When we consider the big picture perspective, when we realize that our time here in the physical is simply a small (but significant and awesome) blip on the path that is our entire, eternal existence, and when we consider that we can come back anytime we want (and do), then we begin to see that death is just one more option to choose from in the great buffet of experiences.
Continuing the adventure
Consider that you’re in a big house with many rooms. And each room is filled with awesome games. You play with the games in the room that you’re in for a while, switching from one to the next as you please. Then, you get an idea to play another game, but you’ll have to go to another room in order to play it. Would you even think twice about it? Of course you wouldn’t. You would go to whatever room you’d need to in order to keep having fun.
Death, as seen from the non-physical, is just like that. It’s not a tragedy – it’s just the next logical step in continuing our journey. It’s the best way, in that moment, for us to continue our adventure and manifest what we want. It’s a means to an end, not something to be rushed into, but not something to be avoided, either. You don’t switch rooms until you want to play with a toy you can’t find in your current room. But no one gets to judge when it’s time for you to make that switch and no one gets to judge what you should want to play with.
Lack of control
What scares us most about death is that we feel we have no control over it. We fear that we could be in the prime of our lives, all happy and bouncy only to unexpectedly and unfairly be ripped from our physical existence. And the truth is, we can’t control death.
We can’t control if other people around us will die. That’s part of their path, and it involves us only to the extent to which we experience their death (or even the thought of their death). We cannot manifest the death of another person (we cannot cause them to die); it has to be their manifestation. Always. But we can manifest our participation in that experience. For example, when a loved one dies, whatever emotions you go through as a result of that will mirror your beliefs about death, life and often, yourself. Participating in the death experience of another can be a powerful catalyst for growth.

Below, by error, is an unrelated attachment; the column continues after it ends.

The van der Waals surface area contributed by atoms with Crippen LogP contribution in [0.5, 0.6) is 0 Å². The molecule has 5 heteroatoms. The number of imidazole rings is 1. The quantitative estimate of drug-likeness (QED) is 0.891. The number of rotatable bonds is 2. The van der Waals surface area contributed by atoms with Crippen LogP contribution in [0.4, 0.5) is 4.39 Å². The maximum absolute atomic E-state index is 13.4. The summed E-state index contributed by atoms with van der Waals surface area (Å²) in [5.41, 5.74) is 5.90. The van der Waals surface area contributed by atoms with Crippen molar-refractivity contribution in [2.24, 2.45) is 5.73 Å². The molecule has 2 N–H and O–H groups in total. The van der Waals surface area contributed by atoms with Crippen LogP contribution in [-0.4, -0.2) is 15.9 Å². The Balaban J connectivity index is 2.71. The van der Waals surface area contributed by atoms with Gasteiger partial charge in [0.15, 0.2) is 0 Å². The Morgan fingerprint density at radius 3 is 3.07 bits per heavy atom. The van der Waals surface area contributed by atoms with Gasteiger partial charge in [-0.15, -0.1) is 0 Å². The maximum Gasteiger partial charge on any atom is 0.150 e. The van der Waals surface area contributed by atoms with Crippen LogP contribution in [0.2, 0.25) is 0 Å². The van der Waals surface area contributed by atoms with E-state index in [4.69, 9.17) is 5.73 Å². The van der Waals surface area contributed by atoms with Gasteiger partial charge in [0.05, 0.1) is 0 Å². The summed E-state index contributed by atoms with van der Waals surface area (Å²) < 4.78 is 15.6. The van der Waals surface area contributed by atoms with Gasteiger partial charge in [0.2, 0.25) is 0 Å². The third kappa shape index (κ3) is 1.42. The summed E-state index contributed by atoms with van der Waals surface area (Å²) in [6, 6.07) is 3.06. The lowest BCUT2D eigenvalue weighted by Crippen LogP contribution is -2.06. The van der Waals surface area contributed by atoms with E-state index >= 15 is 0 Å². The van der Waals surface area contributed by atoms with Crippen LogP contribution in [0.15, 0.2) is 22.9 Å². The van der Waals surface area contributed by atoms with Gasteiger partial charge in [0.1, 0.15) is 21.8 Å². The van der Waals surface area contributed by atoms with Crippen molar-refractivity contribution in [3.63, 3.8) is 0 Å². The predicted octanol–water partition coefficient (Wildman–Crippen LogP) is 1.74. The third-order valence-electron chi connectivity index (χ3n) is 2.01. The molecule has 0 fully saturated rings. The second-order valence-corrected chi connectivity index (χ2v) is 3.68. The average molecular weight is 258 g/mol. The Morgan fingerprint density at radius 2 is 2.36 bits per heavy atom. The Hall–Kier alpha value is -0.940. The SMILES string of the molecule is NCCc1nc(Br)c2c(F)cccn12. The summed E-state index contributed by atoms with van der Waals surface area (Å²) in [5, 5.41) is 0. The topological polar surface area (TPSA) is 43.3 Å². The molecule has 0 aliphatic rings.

Our own deaths, however, are ALWAYS in line with what we ultimately want. When death becomes the easiest way for us to get what we truly desire, it manifests. Again, this is nearly impossible to believe if we think of death as a punishment or sign that something went wrong. But when we let go of that perspective and embrace the idea that death is merely a transition, a means to continue the journey, it begins to make a lot more sense.
I think of those Tibetan monks, described in the Tibetan Book of Living and Dying, who, when it’s time for them to transition, simply close their eyes and go. They know it’s coming and they’re ok with it. It’s not an ending as much as it is a new beginning. I think of how they deal with illness and how they peacefully guide those who are dying towards their connection instead of hooking them up to tubes and machines and pleading with them to stay. It’s a peaceful and tranquil transition instead of a stressful one filled with fear and guilt. I think of how those, who are close to death, are often filled with such peace and knowing, how their fear seems to melt away and how they are filled with the energy of love and clarity that they often end up helping their grieving families through the experience.
Ultimately, I can’t convince you of anything and I would never try to. I’m simply giving you my point of view, a perspective I’ve come to accept and one that is still evolving constantly, that allows me to view death in a way that feels good. I no longer fear death and hearing that someone my age has died no longer sends me into a tailspin of insecurity. I don’t get uncomfortable around those who are dying. I no longer see death as a tragedy, or as a failure of some kind. This doesn’t mean that I don’t grieve when I lose someone close to me, of course I do. But I grieve for me, not for them, and that grief is a lot easier to deal with.
I realize that there are so many more aspects on death that need to be covered. In the near future, I’ll be posting about mass deaths (like a Tsunami) and public deaths (like murders that get splashed all over the news) from a Law of Attraction point of view, as well as what happens when we connect with and have conversations with those who have crossed over. I may also write about suicides, the death of a child, and the fear of grief (or pre-grieving, like when you’re afraid your pet will die). Until then, I’d love to hear your thoughts! And Happy Shiny Bunny Hugs!